The firefighter's funeral was full of loved ones finding it difficult to say goodbye, including the 30-year-old man's wife."I admired your commitment in what you believe is right, respect your willingness to work hard, appreciate your strength and kindness and love the fun we had together. I can't imagine wanting to share a secret, a little dream or a silly laugh with anyone as much as I do with him. Thomas your love has a home in my heart," said his widow, Nikki Araguz at the funeral.
Araguz was an 11-year veteran of the Wharton Fire Department. But more than that, he was a husband and father of two."He was first a father, a wonderful husband, son, brother, friend," said his wife, Nikki Araguz.
A lawsuit filed Monday seeks to dissolve the marriage of the Wharton volunteer firefighter who died battling the Maxim Egg Farm blaze, on the grounds his wife, Nikki, used to be a man.Simona Rodriguez Longoria, mother of the late Capt. Thomas Araguz III, and Heather Delgado, Araguz’s ex-wife, both filed court documents after his July 3 death, stating he did not know his wife was a man. Longoria filed July 12; Delgado July 14. The suit, filed in Wharton County’s 329th District Court, also sought a temporary restraining order freezing all of the couple’s assets, a request granted by District Judge Randy Clapp that same day.
According to the parent's and ex-wife's attorneys, Thomas Araguz only learned about his wife's gender history when they were together in a battle to maintain custody of the two boys in opposition with Heather Delgado, his ex wife. Delgado's attorney went looking for dirt on Nikki Araguz and found her original California birth certificate (which, evidently had not been changed, since actual gender changes in California result in a sealed certificate to which he wouldn't have access), and her 1996 name change from her male birth name to her pre-married female name. He also found out she'd had a number of arrests for theft, passing bad checks and a DUI both pre and post her name change (the last of which was in 2004).
The parents and ex-wife want to receive all the late fire fighter's death benefits (reportedly amounting to around $600K, as well as the exclusive right to sue for wrongful death (which Nikki would normally retain as his wife) which may ultimately total in the millions.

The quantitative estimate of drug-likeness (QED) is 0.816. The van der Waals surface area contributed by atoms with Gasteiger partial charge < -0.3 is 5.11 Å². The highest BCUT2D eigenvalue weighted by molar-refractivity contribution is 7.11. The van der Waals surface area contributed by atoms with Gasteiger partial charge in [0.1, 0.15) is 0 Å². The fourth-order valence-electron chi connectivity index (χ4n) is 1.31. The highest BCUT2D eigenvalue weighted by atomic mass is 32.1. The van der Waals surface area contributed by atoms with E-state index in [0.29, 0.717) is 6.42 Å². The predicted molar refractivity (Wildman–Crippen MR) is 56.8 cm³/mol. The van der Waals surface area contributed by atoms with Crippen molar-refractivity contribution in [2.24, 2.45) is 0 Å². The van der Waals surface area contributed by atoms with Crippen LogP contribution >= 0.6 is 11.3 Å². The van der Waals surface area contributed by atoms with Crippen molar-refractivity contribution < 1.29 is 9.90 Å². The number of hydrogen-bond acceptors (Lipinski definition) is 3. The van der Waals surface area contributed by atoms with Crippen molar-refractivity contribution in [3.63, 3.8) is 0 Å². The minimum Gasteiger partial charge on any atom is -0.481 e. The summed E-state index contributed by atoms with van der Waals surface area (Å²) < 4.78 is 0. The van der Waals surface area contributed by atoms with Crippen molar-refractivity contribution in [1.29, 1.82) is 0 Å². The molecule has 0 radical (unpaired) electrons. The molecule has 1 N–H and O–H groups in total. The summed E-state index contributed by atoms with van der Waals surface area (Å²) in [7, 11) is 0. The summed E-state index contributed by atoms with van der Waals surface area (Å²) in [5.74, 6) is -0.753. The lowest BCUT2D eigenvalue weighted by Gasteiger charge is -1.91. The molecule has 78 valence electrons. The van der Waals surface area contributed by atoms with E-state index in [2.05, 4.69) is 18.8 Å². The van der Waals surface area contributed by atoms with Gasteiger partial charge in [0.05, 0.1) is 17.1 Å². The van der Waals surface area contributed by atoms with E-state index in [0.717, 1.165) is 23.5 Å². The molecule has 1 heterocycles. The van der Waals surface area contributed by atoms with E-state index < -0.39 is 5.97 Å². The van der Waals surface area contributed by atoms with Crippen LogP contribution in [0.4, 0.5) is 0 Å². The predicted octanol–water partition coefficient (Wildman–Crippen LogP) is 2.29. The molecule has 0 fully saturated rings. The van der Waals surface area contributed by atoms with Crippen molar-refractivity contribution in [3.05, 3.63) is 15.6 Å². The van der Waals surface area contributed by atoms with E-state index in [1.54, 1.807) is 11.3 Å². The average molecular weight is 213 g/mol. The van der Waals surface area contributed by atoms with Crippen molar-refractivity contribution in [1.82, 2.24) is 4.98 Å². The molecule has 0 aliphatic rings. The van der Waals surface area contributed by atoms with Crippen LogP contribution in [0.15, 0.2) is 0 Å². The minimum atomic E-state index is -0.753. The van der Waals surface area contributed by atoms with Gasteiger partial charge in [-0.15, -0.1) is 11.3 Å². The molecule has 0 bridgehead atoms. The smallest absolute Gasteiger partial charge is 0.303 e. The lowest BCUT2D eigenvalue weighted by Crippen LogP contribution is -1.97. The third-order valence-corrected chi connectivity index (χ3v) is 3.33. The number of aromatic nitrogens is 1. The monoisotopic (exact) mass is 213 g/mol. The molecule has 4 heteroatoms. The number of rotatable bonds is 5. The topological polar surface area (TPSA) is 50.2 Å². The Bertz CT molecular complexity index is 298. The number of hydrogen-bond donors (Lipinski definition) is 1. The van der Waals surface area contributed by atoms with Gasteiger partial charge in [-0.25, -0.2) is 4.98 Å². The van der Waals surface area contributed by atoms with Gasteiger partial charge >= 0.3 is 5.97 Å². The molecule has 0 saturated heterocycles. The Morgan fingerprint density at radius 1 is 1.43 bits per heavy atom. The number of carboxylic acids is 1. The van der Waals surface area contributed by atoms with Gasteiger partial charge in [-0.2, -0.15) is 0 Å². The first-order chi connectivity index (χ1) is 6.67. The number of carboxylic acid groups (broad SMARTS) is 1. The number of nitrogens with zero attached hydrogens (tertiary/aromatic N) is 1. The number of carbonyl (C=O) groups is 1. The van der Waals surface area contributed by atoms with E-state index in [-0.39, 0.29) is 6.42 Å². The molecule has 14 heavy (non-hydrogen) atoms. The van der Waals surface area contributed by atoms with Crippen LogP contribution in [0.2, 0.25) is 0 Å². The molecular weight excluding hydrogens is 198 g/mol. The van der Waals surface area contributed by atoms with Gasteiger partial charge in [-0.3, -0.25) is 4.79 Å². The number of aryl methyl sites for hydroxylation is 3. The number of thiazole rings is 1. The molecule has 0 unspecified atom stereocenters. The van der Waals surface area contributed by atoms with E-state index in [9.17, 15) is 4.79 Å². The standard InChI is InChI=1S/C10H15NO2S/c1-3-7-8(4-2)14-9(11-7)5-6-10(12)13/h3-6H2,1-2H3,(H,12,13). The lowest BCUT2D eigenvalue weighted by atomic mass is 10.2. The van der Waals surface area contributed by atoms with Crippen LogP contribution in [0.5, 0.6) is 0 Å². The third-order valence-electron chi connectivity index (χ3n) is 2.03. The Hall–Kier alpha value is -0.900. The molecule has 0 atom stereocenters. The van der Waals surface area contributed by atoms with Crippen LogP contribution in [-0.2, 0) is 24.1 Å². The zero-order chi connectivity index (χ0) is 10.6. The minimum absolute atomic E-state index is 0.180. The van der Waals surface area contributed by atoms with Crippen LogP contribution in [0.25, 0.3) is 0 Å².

The news spread quickly and KHOU in Houston had the revised story about the widow within an hour. The two stone-faced announcers somberly proclaimed, "this story has taken a STANGE turn." Nikki Araguz was "born a man." The KTRK outlet had a long interview with Nikki (who had been in San Francisco when the El Campo News Leader story broke). The legal actions against her state that Thomas Araguz didn't know about Nikki's trans history until Heather's attorney showed him the documentation of her birth certificate and name change in April.
Are you or have you ever had a member...
In her interview, Nikki is repeatedly asked about her trans status, her genitals, her SRS and whether her husband knew about her trans history before the custodial battle with the ex-wife. Nikki stated Thomas knew about her history by their second date in 2007, he said he loved her anyway, they married in 2008 (when she was still pre-op) and she had SRS a few months later. There is also a suggestion from Nikki she was born Intersex, had under-developed genitals (and was mis-assigned male at birth). She said her husband also knew about her prior arrests.
Liar and Sinner
On July 20, 2010, the KTRK headline read:
Suit alleges firefighter's widow was born a man
In 2009, lawmakers (in H.B. No. 3666) changed the Texas family code to permit an applicant for a marriage license to use a sex change court order to nullify the birth certificate gender.Sec. 2.002. APPLICATION FOR LICENSE. Except as provided by Section 2.006, each person applying for a license must:
(8) an original or certified copy of a court order relating to the applicant's name change or sex change;
In other words, a post-op trans woman in Texas could get legally married to a man (although it's not impossible it could be legally challenged at some point using the Littleton v. Prange decision). It's not clear whether the 2009 addendum is for trans people from out of state or whether it suggests trans people in Texas can use proof of SRS to legally change their sex. The catch in this case, is that Nikki has admitted she was pre-op at the time of their wedding, which makes it likely the marriage will be nullified (she does, however, have famed attorney, Phyllis Frye on her side, so nothing is a lost cause).
The Devil HimselfBy the next day, the ABC station had a story which was headlined:
"Firefighter's widow born a man has criminal history."